Table 4: Training and Evaluation Datasets

In addition to the datasets described above, the OMNIGLOT omniglot , SEMEION semeion , LSUN lsun and TinyImagenet tinyimagenet datasets were used for out-of-distribution input detection experiments. For these datasets only their test sets were used, described in table 4

. TinyImagenet was resized down to 32x32 from 64x64 and OMNIGLOT was resized down to 28x28 using bilinear interpolation.

Dataset Size OMNIGLOT 32460 SEMEION 1593 LSUN 10000 tinyImagenet 10000

Table 5: Additional Evaluation Datasets

For all datasets the input features were re-scaled to the range -1.0 and 1.0 from the range 0 and 255. No additional preprocessing was done models trained on the MNSIT and SVHN datasets. For models trained on CIFAR-10, images were randomly flipped left-right, shifted by 4 pixels and rotated by 15 degrees as a form of data augmentation. All networks for all experiments were constructed using variants on the VGG vgg architecture for image classification. Models were implemented in Tensorflow tensorflow . Details of the architectures used for each dataset can be found in table 6. For convolutional layers dropout was used with a higher keep probability than for fully-connected layers.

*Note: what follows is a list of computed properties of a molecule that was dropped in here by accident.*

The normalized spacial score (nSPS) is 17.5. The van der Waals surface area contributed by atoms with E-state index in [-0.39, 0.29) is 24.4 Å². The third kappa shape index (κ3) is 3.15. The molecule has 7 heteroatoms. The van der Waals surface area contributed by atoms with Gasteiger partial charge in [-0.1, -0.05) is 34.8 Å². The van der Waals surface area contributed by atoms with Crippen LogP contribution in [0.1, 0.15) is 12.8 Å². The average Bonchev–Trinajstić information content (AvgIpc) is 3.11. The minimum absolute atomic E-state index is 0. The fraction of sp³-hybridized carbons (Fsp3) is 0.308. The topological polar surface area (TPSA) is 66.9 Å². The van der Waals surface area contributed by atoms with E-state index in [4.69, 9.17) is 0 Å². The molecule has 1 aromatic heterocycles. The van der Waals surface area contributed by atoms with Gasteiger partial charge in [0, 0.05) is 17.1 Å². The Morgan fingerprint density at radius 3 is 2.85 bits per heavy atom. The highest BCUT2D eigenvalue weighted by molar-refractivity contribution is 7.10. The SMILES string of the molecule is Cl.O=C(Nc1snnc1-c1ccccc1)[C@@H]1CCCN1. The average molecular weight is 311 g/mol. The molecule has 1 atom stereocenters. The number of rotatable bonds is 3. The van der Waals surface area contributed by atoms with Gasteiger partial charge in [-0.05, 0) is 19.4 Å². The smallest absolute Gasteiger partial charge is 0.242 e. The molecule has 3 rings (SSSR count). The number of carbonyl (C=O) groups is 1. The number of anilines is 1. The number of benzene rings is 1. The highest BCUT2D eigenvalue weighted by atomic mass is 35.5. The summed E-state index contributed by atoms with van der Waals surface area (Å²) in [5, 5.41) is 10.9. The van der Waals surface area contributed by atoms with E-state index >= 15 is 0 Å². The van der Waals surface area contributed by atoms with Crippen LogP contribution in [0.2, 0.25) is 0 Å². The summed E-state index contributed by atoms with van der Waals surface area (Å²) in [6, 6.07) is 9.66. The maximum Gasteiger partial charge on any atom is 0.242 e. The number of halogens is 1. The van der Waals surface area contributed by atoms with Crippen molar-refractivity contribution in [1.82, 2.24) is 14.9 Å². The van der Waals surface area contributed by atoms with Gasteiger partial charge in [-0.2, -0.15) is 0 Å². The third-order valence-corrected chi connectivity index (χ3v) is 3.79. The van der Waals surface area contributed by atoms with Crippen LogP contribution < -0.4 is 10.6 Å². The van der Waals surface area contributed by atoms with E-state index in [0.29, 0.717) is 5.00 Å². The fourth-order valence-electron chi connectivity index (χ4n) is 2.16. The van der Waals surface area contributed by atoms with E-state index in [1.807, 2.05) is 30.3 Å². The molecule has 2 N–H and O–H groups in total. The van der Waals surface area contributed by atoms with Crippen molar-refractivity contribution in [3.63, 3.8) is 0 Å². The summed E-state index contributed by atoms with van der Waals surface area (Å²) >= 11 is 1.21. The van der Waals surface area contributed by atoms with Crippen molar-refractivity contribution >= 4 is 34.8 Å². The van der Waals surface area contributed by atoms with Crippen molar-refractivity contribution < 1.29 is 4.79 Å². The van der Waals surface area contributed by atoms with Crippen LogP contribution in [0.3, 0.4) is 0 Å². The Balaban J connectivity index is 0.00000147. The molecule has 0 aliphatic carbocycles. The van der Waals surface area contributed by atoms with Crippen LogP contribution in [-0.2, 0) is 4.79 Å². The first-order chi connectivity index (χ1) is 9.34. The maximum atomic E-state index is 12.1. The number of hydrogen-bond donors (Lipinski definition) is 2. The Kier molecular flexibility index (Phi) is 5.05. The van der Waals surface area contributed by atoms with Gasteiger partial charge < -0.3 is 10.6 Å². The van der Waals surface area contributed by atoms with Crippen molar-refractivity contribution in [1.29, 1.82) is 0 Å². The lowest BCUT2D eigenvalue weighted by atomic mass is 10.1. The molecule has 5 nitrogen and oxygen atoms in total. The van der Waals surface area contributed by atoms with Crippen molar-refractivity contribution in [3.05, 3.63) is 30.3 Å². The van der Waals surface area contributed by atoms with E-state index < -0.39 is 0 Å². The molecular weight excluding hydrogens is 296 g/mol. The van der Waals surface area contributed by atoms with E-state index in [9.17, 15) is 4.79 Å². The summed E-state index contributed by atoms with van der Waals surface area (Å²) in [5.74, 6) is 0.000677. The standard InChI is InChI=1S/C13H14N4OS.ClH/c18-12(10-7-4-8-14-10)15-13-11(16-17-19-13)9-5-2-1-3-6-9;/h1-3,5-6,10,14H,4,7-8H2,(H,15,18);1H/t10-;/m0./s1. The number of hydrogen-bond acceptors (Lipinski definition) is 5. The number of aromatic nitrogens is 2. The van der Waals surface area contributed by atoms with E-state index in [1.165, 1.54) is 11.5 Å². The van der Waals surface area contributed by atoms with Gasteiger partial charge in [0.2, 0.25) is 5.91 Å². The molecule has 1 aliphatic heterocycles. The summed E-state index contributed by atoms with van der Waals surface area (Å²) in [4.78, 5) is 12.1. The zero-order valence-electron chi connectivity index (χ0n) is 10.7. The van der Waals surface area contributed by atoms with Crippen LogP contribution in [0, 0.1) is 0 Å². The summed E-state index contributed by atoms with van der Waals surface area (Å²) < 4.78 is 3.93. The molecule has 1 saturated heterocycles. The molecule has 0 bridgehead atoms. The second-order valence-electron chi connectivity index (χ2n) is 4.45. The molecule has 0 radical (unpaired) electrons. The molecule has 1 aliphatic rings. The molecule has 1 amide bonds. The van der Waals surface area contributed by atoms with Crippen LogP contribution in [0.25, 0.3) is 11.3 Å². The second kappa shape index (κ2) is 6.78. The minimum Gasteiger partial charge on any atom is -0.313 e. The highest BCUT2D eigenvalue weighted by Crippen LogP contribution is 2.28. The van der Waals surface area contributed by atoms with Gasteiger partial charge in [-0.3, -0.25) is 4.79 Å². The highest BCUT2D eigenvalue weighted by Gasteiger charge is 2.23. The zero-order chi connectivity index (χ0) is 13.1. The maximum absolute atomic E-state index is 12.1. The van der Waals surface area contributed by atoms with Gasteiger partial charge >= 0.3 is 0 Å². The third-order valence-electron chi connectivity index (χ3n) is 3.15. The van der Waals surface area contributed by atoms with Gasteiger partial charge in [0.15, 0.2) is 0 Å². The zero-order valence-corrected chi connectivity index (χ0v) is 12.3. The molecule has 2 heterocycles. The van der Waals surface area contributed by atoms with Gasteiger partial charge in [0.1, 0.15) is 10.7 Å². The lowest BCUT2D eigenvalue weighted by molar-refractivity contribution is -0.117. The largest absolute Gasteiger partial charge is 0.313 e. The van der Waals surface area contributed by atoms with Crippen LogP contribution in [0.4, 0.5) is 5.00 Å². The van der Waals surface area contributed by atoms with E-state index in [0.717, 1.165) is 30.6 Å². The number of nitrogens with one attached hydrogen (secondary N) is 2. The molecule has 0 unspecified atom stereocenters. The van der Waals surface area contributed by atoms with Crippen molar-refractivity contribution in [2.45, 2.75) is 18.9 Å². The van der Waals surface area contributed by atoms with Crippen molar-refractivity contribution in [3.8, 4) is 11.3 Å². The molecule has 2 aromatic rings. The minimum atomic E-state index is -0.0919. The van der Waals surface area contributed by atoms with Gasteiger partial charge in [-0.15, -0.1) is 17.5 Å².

Dataset Arch. Activation Conv Depth FC Layers FC units MNIST VGG-6 ReLU 4 1 100 SVHN VGG-16 Leaky ReLU 13 2 2048 CIFAR-10 VGG-16 Leaky ReLU 13 2 2048

Table 6: Architecture Sizes

The training configuration for all models is described in table 7. Interestingly, it was necessary to use less dropout for the DPN, due to the regularization effect of the noise data. All models trained using the NADAM optimizer nadam